Tuesday, April 10, 2012

Brouhaha in a Strawberry Frappuccino: Starbucks Tries to Get It Right But Falters

Give credit where credit is due: Starbucks tried to get it right. The Seattle-based coffee purveyor tried to avoid using fake-food chemical dyes in half a dozen delicious pink-to-red edibles. 

But Starbucks didn't foresee the public recoil as fans become increasingly educated about "natural" ingredients. 

The brouhaha started last month when an upset vegan-eating barista emailed a photo of Starbucks' strawberry flavoring label to website ThisDishIsVegetarian.com.

Included in the label's ingredients is cochineal extract, a natural-based dye commonly "used to produce a range of scarlet, red, pink and orange hues" in food, cosmetics, and textiles.

The problem is the origins of cochineal extract:  a tiny, cactus-dwelling insect hand-collected mainly in Peru.

"The cochineal is a scale insect... from which the crimson-colour dye carmine is derived. A primarily sessile parasite native to tropical and subtropical South America and Mexico, this insect lives on cacti in the genus Opuntia, feeding on plant moisture and nutrients." (Source - Wikipedia)
For many centuries, Cochineal has served as the traditional South American natural dye for reds and pinks. Per CochinealDye.com:
"Cochineal was so important that Montezuma levied an annual tribute of cochineal dye in the 15th century and cochineal was Mexico’s second most valuable export after silver. Cochineal was introduced into Europe by the Spanish in the 1500s and very rapidly became the dye of choice for expensive but desirable scarlet and red clothes for kings and nobles... Cochineal was replaced by synthetic dyes during the 1800s but is now seeing a pronounced resurgence of interest, with the increased use of non-synthetic, natural dyes."
Striving to avoid chemical dyes such as infamous red dye #40, Starbucks included cochineal extract in five of its popular treats: its strawberry frappuccino and strawberry-banana smoothie, and three bakery goodies,  the birthday-cake pop, mini-doughnut with pink icing, and red-velvet whoopee pie.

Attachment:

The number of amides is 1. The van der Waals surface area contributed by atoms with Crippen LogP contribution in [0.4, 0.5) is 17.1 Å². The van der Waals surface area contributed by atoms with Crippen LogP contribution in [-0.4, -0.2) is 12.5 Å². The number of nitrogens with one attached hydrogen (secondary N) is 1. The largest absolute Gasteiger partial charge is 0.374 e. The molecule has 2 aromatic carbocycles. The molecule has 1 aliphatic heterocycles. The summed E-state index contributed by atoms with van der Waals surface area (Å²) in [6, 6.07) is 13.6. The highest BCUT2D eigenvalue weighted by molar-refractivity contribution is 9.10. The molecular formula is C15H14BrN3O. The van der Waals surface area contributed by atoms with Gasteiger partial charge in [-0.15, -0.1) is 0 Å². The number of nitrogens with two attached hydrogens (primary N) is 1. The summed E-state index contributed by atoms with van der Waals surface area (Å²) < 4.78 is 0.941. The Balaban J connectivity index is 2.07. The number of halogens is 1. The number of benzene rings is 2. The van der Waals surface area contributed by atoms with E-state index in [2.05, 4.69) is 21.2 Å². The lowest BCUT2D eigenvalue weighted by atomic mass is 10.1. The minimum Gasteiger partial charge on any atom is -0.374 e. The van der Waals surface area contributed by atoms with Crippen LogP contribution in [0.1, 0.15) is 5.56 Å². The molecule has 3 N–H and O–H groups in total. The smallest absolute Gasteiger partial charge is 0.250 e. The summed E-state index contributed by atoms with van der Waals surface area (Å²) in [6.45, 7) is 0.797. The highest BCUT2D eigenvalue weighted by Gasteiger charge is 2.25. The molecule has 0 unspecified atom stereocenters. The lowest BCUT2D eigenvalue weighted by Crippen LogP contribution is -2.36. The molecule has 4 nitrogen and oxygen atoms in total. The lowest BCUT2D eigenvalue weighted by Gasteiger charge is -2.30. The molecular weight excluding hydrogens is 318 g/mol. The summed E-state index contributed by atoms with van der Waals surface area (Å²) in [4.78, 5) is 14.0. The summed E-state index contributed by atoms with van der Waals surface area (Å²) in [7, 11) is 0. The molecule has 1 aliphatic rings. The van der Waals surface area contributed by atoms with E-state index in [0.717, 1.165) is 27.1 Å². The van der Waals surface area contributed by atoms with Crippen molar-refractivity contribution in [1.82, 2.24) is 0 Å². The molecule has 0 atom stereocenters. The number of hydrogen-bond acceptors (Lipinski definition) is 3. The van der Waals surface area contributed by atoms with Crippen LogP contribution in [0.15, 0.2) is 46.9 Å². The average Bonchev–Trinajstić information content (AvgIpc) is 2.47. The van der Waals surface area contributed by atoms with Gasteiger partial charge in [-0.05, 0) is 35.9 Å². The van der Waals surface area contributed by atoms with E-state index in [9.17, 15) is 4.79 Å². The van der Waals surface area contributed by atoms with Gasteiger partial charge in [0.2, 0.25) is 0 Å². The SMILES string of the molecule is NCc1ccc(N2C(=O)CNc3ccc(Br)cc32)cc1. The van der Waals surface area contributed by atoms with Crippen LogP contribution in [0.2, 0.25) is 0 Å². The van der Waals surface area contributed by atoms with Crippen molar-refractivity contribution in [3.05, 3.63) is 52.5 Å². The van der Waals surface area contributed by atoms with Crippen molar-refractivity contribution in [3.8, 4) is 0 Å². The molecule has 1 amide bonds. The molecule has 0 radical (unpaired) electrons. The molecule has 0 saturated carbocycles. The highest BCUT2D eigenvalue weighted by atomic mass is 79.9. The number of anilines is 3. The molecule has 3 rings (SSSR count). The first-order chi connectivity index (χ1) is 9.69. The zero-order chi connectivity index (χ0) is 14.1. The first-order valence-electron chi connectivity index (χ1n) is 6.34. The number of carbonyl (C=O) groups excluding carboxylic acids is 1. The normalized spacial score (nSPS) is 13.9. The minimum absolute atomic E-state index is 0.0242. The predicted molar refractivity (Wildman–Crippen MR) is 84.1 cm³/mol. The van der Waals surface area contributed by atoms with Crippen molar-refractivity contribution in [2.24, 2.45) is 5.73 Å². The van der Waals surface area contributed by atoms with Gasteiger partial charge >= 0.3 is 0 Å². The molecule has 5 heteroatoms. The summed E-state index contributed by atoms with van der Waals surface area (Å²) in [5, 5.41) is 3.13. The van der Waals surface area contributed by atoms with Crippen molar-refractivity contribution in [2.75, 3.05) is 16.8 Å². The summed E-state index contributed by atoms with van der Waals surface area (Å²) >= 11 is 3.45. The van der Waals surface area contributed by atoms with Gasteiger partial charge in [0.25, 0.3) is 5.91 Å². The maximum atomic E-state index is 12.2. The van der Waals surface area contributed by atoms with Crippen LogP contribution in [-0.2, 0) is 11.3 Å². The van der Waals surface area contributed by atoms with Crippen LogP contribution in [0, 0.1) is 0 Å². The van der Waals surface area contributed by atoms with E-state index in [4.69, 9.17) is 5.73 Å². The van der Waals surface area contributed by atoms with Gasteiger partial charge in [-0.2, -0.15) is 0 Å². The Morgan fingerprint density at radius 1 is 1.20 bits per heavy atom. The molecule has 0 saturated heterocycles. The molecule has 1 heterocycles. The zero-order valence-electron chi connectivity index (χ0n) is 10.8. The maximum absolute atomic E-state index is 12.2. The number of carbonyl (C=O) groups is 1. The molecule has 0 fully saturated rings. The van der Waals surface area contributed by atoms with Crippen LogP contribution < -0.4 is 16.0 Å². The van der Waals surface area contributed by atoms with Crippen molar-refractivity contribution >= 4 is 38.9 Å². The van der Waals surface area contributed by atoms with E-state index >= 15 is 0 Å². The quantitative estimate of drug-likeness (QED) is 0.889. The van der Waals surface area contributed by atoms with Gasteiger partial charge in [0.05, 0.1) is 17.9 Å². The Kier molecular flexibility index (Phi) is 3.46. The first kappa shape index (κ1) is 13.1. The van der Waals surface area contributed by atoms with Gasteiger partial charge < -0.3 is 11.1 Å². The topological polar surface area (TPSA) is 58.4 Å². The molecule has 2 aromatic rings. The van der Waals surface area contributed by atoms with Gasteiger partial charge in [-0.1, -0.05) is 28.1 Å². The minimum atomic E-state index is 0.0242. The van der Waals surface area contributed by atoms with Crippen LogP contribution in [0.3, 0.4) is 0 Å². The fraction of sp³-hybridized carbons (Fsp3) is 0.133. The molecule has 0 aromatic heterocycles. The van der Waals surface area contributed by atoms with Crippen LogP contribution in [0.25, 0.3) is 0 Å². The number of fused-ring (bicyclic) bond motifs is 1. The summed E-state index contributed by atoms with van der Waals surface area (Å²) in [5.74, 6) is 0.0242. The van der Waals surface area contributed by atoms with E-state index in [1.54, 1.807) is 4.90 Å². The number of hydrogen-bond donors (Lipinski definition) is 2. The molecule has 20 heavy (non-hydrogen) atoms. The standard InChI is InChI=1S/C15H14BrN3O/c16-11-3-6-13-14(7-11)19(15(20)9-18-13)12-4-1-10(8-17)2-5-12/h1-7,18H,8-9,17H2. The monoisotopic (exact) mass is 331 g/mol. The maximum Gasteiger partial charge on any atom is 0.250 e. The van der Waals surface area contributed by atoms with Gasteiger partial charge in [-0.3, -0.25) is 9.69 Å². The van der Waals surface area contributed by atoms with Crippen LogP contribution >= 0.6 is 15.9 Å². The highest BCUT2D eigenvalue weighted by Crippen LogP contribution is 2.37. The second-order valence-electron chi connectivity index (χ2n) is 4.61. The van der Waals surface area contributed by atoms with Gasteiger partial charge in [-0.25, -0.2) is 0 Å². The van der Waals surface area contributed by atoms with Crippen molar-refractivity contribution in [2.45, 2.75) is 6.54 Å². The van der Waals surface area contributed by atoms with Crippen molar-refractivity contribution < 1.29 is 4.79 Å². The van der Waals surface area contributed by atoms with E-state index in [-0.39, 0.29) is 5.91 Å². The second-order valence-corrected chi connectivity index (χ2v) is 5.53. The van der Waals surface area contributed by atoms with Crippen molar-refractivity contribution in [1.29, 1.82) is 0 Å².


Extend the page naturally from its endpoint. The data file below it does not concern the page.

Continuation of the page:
(Ever dedicated to the visual appeal of its offerings, Starbucks opted for cochineal extract over beet juices to achieve red/pink perfection because beet-based dyes fade over time.)

The problem? Vegetarians and vegans didn't realize they were eating a byproduct of an insect , which is meat protein. Certainly, this info should be disclosed by Starbucks and all food retailers. Food products should always be clearly labeled to enable consumers to make well-informed choices.

The bigger problem for Starbucks, though, is that many Americans are repulsed by the thought of bugs in their Starbucks delectables. How very little most of us apparently understand about where our food comes from...  Observes Scientific-American:
"Why are Frappuccino lovers so upset? As a culture, we dine on fancy-sounding bottom-feeders so frequently that we forget that they eat bugs, and other unmentionables. Catfish, lobster, crabs, frogs, crawfish – not to mention free-range chickens or turkeys – all subsist primarily on insects and waste materials. We clothe our bodies in silk made by worms, and most of the fruits we consume develop from flowers pollinated by flies, wasps, or bees.
"Other cultures routinely supplement their protein intake with insects... In Thailand, it’s not uncommon to see food insects sold at roadside vendors, markets, or grocery stores. In other places, like Central America and Africa, locals consume various palm grubs and grasshoppers. Even the famously strict kosher dietary laws encourage eating certain types of locusts."
 Starbucks is reconsidering cochineal extract as an ingredient, though. Last week, CEO Howard Schultz wearily admitted to CBS This Morning:
"No good deed goes undone. We tried to embrace an all-natural method for this product. In fact, we discovered that most women in America wearing red lipstick have this ingredient. It's everywhere, it's all-natural. We are examining it and probably will reformulate (the drink). ... We're looking at (alternative ingredients). We're going to make the right decision."
Undoubtedly very soon, Starbucks' luscious strawberry sweets will no longer be longer be hued rosy pink by cochineal extract. And frappuccino lovers can rest easier, knowing that no insect-related ingredients taint their beverages.

Give credit where credit is due: Starbucks tried to get it right and they will correct this. And after all, part of this tempest in a green-and-white cup was caused by squeamish public ignorance of modern industrial food systems and alternatives. 


  1. I wonder how many consumers are aware of the use of shellac in foods and pharmaceuticals. Shellac is made from a secretion of the lac bug from India and Thailand.


    Anyone who thinks it doesn't contain bug parts is simply not well-informed. And it is commonly used in pharmaceuticals and various foods.



    Skittles, now having fifteen minutes of fame as a footnote in L'affaire Trayvon, was on the list. But like the big name hamburger stores that stopped using pink slime, they found a better formulation without it.